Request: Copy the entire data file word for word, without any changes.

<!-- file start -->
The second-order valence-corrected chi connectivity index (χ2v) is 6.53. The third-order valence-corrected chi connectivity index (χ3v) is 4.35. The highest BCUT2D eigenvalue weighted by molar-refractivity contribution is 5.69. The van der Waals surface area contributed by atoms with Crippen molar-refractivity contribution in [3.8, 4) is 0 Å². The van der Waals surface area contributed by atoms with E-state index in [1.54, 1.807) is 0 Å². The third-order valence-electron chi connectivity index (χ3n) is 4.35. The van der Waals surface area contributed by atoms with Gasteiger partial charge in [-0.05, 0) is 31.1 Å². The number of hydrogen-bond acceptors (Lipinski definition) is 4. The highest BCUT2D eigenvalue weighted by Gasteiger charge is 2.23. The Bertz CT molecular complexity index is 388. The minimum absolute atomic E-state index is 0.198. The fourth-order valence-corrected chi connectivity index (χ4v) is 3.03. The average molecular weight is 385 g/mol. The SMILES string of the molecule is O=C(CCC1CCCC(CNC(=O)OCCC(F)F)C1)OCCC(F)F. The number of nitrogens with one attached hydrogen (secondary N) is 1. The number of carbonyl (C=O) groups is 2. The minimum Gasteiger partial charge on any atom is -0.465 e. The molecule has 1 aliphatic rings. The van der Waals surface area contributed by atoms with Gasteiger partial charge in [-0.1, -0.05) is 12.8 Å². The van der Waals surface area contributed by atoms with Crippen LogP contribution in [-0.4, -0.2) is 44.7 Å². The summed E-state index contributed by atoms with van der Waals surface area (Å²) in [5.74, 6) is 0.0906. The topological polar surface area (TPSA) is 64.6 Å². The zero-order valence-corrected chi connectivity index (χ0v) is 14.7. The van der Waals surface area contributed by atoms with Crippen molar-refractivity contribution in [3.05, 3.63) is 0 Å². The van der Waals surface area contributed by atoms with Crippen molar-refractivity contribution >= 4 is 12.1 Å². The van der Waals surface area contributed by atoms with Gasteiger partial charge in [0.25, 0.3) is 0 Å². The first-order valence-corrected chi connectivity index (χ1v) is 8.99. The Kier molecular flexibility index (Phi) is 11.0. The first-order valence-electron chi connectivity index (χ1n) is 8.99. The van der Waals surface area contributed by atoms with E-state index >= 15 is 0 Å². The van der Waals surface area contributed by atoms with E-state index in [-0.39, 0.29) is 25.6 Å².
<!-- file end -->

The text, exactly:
The second-order valence-corrected chi connectivity index (χ2v) is 6.53. The third-order valence-corrected chi connectivity index (χ3v) is 4.35. The highest BCUT2D eigenvalue weighted by molar-refractivity contribution is 5.69. The van der Waals surface area contributed by atoms with Crippen molar-refractivity contribution in [3.8, 4) is 0 Å². The van der Waals surface area contributed by atoms with E-state index in [1.54, 1.807) is 0 Å². The third-order valence-electron chi connectivity index (χ3n) is 4.35. The van der Waals surface area contributed by atoms with Gasteiger partial charge in [-0.05, 0) is 31.1 Å². The number of hydrogen-bond acceptors (Lipinski definition) is 4. The highest BCUT2D eigenvalue weighted by Gasteiger charge is 2.23. The Bertz CT molecular complexity index is 388. The minimum absolute atomic E-state index is 0.198. The fourth-order valence-corrected chi connectivity index (χ4v) is 3.03. The average molecular weight is 385 g/mol. The SMILES string of the molecule is O=C(CCC1CCCC(CNC(=O)OCCC(F)F)C1)OCCC(F)F. The number of nitrogens with one attached hydrogen (secondary N) is 1. The number of carbonyl (C=O) groups is 2. The minimum Gasteiger partial charge on any atom is -0.465 e. The molecule has 1 aliphatic rings. The van der Waals surface area contributed by atoms with Gasteiger partial charge in [-0.1, -0.05) is 12.8 Å². The van der Waals surface area contributed by atoms with Crippen LogP contribution in [-0.4, -0.2) is 44.7 Å². The summed E-state index contributed by atoms with van der Waals surface area (Å²) in [5.74, 6) is 0.0906. The topological polar surface area (TPSA) is 64.6 Å². The zero-order valence-corrected chi connectivity index (χ0v) is 14.7. The van der Waals surface area contributed by atoms with Crippen molar-refractivity contribution in [3.05, 3.63) is 0 Å². The van der Waals surface area contributed by atoms with Crippen molar-refractivity contribution >= 4 is 12.1 Å². The van der Waals surface area contributed by atoms with Gasteiger partial charge in [0.25, 0.3) is 0 Å². The first-order valence-corrected chi connectivity index (χ1v) is 8.99. The Kier molecular flexibility index (Phi) is 11.0. The first-order valence-electron chi connectivity index (χ1n) is 8.99. The van der Waals surface area contributed by atoms with E-state index >= 15 is 0 Å². The van der Waals surface area contributed by atoms with E-state index in [-0.39, 0.29) is 25.6 Å².